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‘The Unbearable Weight of Massive Talent’: Script doesn’t carry enough weight


Brent Leuthold

Whatzup Features Writer

Published April 20, 2022

Following up one of the very best performances of his career in Pig, Nicolas Cage is back with his most challenging role yet: Nicolas Cage.

The taunted and vaunted star is naturally playing a heightened version of himself in the cheekily titled The Unbearable Weight of Massive Talent, an undeniably affable, if frustratingly cursory, buddy comedy that may still satisfy the cult of Cage. That the finished product is more Midnight Run than Being John Malkovich is completely understandable from a marketing standpoint, but may be disappointing for those expecting, as the tagline boasts, “The Most Nicolas Cage Movie Ever.”

Yes, there are plenty of Easter eggs and nods to numerous films in Cage’s 40-year pilgrimage on-screen, but the fan service often feels more like window dressing than an integral part of what makes the mechanics of the movie work.

We meet this version of Cage as he is overselling himself to a director (David Gordon Green, in a cameo), who already seems nervous to cast him in his King Lear riff. As has seemingly been the case for the real-life Cage, this version is also struggling with finances, as mortgages and alimony to his ex-wife Olivia (Sharon Horgan) add up to more than he has to repay. Given the circumstances, his agent Richard (Neil Patrick Harris) is excited to report that Cage has been offered $1 million just to show up to the birthday party of wealthy super-fan Javi (Pedro Pascal). On his way to Spain, Cage is stopped by a pair of CIA agents (Tiffany Haddish and Ike Barinholtz), who don’t buy that Javi has become a billionaire strictly from working in the olive industry. As Cage and Javi’s bond grows closer, Cage is torn between helping the CIA and protecting his new friend from danger.

What’s most important about The Unbearable Weight of Massive Talent is that writer/director Tom Gormican is in on the joke with Cage, and seems to understand both the person and the persona at the center of this meta comedy. At various points in the film, Cage is confronted by a devil-on-the-shoulder version of his Wild at Heart character, whose bawdy advice is designed to get them back to the top, no matter what. It’s a derivative, but effective, way to bifurcate Cage’s larger-than-life screen presence from how he most likely behaves in real life. Gormican is able to reconcile Nic Cage: Leaving Las Vegas, Oscar winner with Nic Cage: star of The Wicker Man (yes, it’s referenced), and create a universe where both can peacefully co-exist.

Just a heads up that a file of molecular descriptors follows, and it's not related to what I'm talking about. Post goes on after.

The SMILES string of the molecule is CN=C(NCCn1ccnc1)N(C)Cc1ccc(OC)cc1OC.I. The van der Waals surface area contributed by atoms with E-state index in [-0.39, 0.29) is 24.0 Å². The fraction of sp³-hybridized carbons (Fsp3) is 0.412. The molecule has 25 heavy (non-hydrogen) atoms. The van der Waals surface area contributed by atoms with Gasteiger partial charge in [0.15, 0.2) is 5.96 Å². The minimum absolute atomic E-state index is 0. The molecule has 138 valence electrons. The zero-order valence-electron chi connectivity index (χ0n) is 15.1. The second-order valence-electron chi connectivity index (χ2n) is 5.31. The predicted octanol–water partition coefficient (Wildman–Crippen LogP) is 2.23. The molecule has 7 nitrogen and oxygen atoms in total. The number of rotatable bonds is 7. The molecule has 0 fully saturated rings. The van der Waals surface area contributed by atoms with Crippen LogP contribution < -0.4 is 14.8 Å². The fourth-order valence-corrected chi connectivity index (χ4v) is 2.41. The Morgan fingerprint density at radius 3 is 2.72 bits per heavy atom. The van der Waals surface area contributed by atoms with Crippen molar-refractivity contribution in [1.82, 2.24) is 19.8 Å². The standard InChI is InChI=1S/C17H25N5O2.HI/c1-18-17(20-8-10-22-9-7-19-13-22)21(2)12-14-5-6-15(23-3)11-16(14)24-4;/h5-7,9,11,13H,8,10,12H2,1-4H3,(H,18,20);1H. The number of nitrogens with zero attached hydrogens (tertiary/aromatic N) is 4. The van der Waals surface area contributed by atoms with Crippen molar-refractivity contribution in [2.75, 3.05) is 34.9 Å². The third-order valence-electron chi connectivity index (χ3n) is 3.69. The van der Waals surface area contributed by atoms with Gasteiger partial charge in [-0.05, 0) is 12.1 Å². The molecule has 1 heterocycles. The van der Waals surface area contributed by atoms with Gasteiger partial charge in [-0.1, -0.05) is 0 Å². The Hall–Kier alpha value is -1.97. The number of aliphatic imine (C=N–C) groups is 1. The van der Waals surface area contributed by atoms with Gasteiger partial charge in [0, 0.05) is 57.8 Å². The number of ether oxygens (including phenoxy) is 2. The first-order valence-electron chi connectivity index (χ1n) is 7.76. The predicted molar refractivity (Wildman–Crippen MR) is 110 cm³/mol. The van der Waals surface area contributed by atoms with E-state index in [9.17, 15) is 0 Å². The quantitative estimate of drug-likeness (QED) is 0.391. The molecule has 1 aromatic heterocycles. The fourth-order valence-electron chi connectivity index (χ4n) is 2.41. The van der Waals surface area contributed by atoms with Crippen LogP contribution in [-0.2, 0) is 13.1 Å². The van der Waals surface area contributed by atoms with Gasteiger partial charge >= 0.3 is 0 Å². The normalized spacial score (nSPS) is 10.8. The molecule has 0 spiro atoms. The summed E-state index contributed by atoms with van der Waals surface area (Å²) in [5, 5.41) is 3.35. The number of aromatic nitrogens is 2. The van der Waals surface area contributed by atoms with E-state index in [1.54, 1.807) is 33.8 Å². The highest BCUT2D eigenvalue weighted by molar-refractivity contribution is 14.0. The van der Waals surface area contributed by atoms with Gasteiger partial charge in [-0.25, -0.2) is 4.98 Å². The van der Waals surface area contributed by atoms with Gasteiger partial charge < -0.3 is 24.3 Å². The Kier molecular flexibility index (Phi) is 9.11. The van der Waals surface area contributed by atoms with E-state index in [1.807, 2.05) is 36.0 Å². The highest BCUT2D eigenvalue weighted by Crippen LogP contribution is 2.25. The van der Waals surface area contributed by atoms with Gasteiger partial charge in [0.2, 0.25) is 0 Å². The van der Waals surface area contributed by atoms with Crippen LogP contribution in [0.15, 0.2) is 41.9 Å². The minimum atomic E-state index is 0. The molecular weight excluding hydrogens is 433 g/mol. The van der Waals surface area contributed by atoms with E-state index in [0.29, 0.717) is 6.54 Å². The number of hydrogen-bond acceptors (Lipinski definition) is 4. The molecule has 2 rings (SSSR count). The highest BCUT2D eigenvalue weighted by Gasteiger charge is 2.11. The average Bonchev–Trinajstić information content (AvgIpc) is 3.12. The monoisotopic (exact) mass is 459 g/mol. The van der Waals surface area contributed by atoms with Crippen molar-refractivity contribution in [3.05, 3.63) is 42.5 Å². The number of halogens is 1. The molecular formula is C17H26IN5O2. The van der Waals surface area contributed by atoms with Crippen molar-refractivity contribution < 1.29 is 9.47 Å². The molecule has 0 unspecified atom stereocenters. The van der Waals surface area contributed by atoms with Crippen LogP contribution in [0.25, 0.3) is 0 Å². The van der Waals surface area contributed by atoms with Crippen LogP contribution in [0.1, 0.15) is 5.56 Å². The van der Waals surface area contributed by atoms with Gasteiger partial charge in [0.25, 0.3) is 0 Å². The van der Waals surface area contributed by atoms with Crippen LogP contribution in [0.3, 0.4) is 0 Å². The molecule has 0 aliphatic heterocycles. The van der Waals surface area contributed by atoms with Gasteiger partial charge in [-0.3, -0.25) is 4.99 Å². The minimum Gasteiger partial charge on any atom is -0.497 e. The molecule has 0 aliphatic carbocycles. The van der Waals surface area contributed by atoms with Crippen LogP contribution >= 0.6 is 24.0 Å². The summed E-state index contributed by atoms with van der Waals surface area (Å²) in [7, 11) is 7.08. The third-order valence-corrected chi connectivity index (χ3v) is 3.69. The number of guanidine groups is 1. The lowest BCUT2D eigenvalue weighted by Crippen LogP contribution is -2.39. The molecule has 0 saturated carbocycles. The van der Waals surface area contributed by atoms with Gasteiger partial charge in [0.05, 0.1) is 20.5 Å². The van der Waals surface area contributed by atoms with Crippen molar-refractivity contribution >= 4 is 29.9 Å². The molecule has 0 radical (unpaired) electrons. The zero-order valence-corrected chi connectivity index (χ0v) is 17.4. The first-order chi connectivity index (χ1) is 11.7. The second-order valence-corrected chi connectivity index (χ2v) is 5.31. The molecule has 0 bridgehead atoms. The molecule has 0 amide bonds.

The seeds of a great movie are there, but the soil isn’t packed as well as it could be. Having Cage go to an eccentric billionaire’s fancy villa and reflect on his storied screen career through the eyes of a super-fan is a terrific comedic setup. But Gormican wimps out, and dedicates most of the runtime to a broad storyline where Cage is investigating Javi’s potential cartel connections behind his back and doing a poor job of spying at the CIA’s behest. It sets up moderately funny scenes, like one where Cage breaks into a server room and accidentally gets knocked out by his own tranquilizing weapon. Cage sells it as well as Leonardo DiCaprio did in the Lemmon Quaalude scene from The Wolf of Wall Street, but it’s a nondescript sequence that could be in any other spy comedy from the last 10 years.

When the movie focuses on the friendship between Cage and Javi, it becomes sharper, both as a specific kind of drug-fueled buddy comedy and a compendium of Cage conceits. The inevitable scene where Cage finds Javi’s embarrassing shrine of his memorabilia features plenty of references to his past projects, but also narrows in on the peculiar bond between the two characters. When Cage happens upon a sequined pillow with his face on it and makes a self-effacing remark while swiping his hand across it, Javi lovingly puts the pattern back in order to reveal his face once more. Javi knows all sorts of fun facts about Cage, like the fact that he did his own car stunts for Gone In 60 Seconds, but still has more to learn about who the man actually is off-camera.

A more focused script would’ve made The Unbearable Weight of Massive Talent an even bigger joy for fans. But as is, it’s an enjoyable romp centered around Hollywood’s most beguiling thespian.

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